South African startup Sendoff is a full-service funeral app that is digitizing the way funerals are organized.


SA's Homemation wants smart homes to be seamless

Through its Control4 operating system, South Africa's Homemation highlights that operating smart homes should be a seamless experience.

More Innovation hub

Partner perspectives

5G is lighting up the future of North Africa
By Chris Meng, VP of Huawei Northern Africa Carrier Business Department

The moving target that is telecoms fraud
By Clémentine Fournier, Regional VP Sales, Africa, BICS

How mobile operators in Africa can address signalling threats and secure the network
By Katia Gonzalez, Head of Fraud and Security at BICS

All Partner Perspectives

Latest video

More videos

Guest Perspectives


Omdia View: June 2022

By Omdia Analysts

5G was the major news trend across Africa in June, as Orange became the first operator to launch 5G in Réunion and operators in Senegal accelerated their 5G plans despite spectrum delays.


Omdia View: May 2022

By Omdia Analysts

SpaceX-owned Starlink's plans to launch a satellite broadband service in Africa was a major highlight in May 2022, says Omdia's analysts.

More Guest Perspectives

Upcoming events

Africa Tech Festival
November 7-11, 2022
CTICC, Cape Town
More Upcoming events

Flash poll

All polls

Archived webinars

Africa Green ICT: Lighting Up a Sustainable Continent

The ICT industry is the leading industry in the commitment to carbon neutrality, whose focus has shifted from setting ambitious targets to taking initiatives. The push for zero-carbon and for green energy development, it isn't just about CSR – it's also good for sustainable business.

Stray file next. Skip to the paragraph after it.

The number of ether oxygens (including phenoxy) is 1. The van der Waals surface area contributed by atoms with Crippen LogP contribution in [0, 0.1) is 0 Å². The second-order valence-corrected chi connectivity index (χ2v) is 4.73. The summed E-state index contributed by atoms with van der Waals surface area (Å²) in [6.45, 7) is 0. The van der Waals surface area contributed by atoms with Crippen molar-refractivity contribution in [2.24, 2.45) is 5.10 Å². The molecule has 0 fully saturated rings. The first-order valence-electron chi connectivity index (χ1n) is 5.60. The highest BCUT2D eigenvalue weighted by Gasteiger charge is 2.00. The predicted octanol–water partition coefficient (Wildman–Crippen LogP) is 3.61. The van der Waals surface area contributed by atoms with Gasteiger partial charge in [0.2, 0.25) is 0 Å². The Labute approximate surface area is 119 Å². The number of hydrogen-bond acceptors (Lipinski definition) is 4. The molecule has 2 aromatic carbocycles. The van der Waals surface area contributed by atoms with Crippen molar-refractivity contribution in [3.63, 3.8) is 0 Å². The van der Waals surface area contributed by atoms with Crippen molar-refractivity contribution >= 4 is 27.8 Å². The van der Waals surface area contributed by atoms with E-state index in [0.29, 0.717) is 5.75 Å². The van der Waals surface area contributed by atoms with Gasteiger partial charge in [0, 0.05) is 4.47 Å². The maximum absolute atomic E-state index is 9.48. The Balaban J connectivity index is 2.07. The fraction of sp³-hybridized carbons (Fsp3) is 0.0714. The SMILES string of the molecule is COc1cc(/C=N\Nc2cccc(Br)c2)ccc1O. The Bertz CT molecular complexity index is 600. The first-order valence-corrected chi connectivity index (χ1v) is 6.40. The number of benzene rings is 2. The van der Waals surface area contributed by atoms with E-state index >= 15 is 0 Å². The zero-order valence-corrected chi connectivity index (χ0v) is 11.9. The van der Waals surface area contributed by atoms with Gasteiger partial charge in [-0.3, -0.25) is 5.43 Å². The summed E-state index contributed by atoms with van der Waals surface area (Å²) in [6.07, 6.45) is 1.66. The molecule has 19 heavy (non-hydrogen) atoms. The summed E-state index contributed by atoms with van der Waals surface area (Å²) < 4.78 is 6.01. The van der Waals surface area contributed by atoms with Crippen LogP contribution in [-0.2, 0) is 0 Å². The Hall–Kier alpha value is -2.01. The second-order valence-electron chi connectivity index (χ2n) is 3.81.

The path to sustainable development requires green energy. Governments are looking at potential policy approaches to make green energy more widely available and affordable. Without sustainable energy, there will be no digital transformation and no chance of making Africa more economically competitive in the post-pandemic era.

Africa Green ICT Webinar 2022 will bring together ICT industry leaders and senior industrial analysts to provide insight, best practices and key learnings on how to achieve zero-carbon targets and practice green development in Africa.

More Webinars

Sponsored video

More videos

AfricaCom perspectives


Digital inclusion as a catalyst for economic empowerment: Mastercard's Imelda Ngunzu

Mastercard's Imelda Ngunzu talks to Connecting Africa about how digital payment solutions and mobile money are transforming the lives of small business owners, women and marginalized groups in East Africa.


Accelerating women in STEM: In conversation with GirlCode's Tinyiko Simbine

GirlCode co-founder and CFO Tinyiko Simbine talks about why it's important to help girls and young women excel in science, technology, engineering and mathematics (STEM) fields.


How Poa Internet is unlocking meaningful connectivity in East Africa

Poa Internet's CEO Andy Halsall shares his views on what it takes to develop last-mile connectivity and get Africans online in a meaningful way.

More AfricaCom perspectives

Like us on Facebook

Newsletter Sign Up

Sign Up